Oral Replies to Parliamentary Questions

Oral Reply to Parliamentary Questions on Adoption of Outcome-Based Contracting (OBC) for Security Services in the Public and Private Sectors

Published: 04 April 2022


Mr Mohd Fahmi Bin Aliman: To ask the Minister for Home Affairs (a) what is the current adoption rate of outcome-based contracting (OBC) for public sector security service buyers; (b) whether the Ministry tracks the adoption rate for private sector security service buyers; (c) whether these adoption rates have met the Ministry’s targets; and (d) what is the plan to further increase the adoption rate of OBC in the public and private sectors.

Mr Mohd Fahmi Bin Aliman: To ask the Minister for Home Affairs (a) whether the Ministry is promoting the adoption of outcome-based contracting for the procurement of security services by managing agents appointed by annually-elected MCST Councils, given that short contracting periods remain a key impediment to the adoption of technologically-enabled security solutions at private residential estates; and (b) if so, what more can be done to further promote this.


Mr Desmond Tan, Minister of State, Ministry of Home Affairs and Ministry of Sustainability and the Environment:

1.    Outcome-based contracting (OBC) is a key strategy under the Security Industry Transformation Map. It will enable security agencies to innovate and deliver more productive solutions that integrate manpower, technology, and process improvements. OBC offers the potential for buyers to achieve better security outcomes at lower long-term costs, in particular for manpower.

2.    To catalyse the adoption of OBC, it has been made mandatory for public agencies to adopt OBC for new security services contracts put out for tender from May 2020 onwards. More than half of the public agencies have since adopted OBC. The remaining agencies will come on board over the next few years.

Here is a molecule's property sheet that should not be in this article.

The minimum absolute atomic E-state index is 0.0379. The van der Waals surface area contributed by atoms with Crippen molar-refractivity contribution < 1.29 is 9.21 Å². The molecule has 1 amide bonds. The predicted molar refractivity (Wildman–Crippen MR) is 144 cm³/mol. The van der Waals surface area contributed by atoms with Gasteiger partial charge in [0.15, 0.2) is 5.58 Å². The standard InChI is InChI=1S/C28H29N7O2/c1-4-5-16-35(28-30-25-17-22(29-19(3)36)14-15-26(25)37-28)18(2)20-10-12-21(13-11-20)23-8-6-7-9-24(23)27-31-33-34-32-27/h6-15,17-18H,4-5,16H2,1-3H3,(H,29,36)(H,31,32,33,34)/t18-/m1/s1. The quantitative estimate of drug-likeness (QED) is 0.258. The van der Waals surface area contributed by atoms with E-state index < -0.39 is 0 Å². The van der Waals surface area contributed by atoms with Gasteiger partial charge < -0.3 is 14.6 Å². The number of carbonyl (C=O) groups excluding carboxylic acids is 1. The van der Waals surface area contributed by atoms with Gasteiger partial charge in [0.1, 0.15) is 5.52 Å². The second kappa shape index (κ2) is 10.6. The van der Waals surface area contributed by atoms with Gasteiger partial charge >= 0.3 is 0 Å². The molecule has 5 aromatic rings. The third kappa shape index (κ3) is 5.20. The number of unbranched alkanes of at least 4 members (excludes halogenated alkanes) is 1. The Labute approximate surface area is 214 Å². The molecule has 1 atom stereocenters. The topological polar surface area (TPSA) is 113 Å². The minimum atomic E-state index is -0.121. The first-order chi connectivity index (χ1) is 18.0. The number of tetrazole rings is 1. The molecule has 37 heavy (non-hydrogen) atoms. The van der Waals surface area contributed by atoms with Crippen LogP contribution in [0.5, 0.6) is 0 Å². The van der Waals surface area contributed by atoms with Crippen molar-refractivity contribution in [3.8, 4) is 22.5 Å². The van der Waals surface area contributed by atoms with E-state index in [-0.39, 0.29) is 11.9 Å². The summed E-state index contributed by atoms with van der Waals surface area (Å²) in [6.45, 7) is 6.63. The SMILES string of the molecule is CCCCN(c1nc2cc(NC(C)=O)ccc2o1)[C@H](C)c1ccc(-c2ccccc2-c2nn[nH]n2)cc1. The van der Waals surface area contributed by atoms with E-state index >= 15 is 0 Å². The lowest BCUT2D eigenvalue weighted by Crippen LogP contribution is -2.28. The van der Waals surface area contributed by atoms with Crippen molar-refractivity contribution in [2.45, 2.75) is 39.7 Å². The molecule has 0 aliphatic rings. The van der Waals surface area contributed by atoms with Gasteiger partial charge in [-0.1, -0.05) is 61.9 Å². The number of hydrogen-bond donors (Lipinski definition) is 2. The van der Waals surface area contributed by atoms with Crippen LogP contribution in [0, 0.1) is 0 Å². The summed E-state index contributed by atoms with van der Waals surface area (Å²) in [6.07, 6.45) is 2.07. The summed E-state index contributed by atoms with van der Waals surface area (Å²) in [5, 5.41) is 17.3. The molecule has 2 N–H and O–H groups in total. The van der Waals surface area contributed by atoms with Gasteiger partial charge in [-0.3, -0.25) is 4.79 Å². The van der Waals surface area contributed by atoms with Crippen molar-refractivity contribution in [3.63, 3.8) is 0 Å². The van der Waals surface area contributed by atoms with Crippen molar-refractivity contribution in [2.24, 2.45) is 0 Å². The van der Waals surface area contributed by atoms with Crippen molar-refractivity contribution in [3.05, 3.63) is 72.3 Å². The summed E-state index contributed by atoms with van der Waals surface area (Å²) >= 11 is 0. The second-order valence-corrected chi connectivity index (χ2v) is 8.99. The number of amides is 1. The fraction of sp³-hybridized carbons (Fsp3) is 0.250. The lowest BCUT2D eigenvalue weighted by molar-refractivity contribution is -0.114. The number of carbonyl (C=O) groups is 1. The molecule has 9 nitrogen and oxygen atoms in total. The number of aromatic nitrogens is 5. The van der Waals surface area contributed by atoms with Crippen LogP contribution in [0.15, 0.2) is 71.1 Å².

3.    In a survey conducted by MHA in 2020, the OBC adoption rate among private sector buyers at that time was about 6%. At the same time, in the survey, about seven in ten indicated they had plans to adopt OBC. Hence, we can expect the adoption rate to increase in the coming years.

4.    MHA will continue to work closely with industry partners in the engagement and training of buyers to assist them in their transition to OBC. For instance, the Singapore Police Force’s Centre for Protective Security (CPS) has been conducting webinars and focus group discussions to share the benefits of OBC. This includes firms providing managing agent services to Management Corporations Strata Title (MCST) councils of private residences. CPS has also recently launched an OBC resource portal, with useful information on grants, courses, and contract templates for premise owners. More case studies and examples will gradually be included in due course. For private residences, a resource kit featuring curated cases of successful adoption of OBC has been disseminated to all the MCST councils.

5.    In addition, MHA will continue supporting concurrent engagement initiatives by industry associations and the Union, where experiences and best practices on OBC are shared. We also commend the various ground-up efforts to better facilitate adoption of OBC, such as the Association of Certified Security Agencies’ Step-by-Step Guide launched last year, and the Security Association Singapore’s development of an online outcome-based tender generator and repository. These are encouraging efforts and we will continue to work with our partners to ensure high adoption of OBC.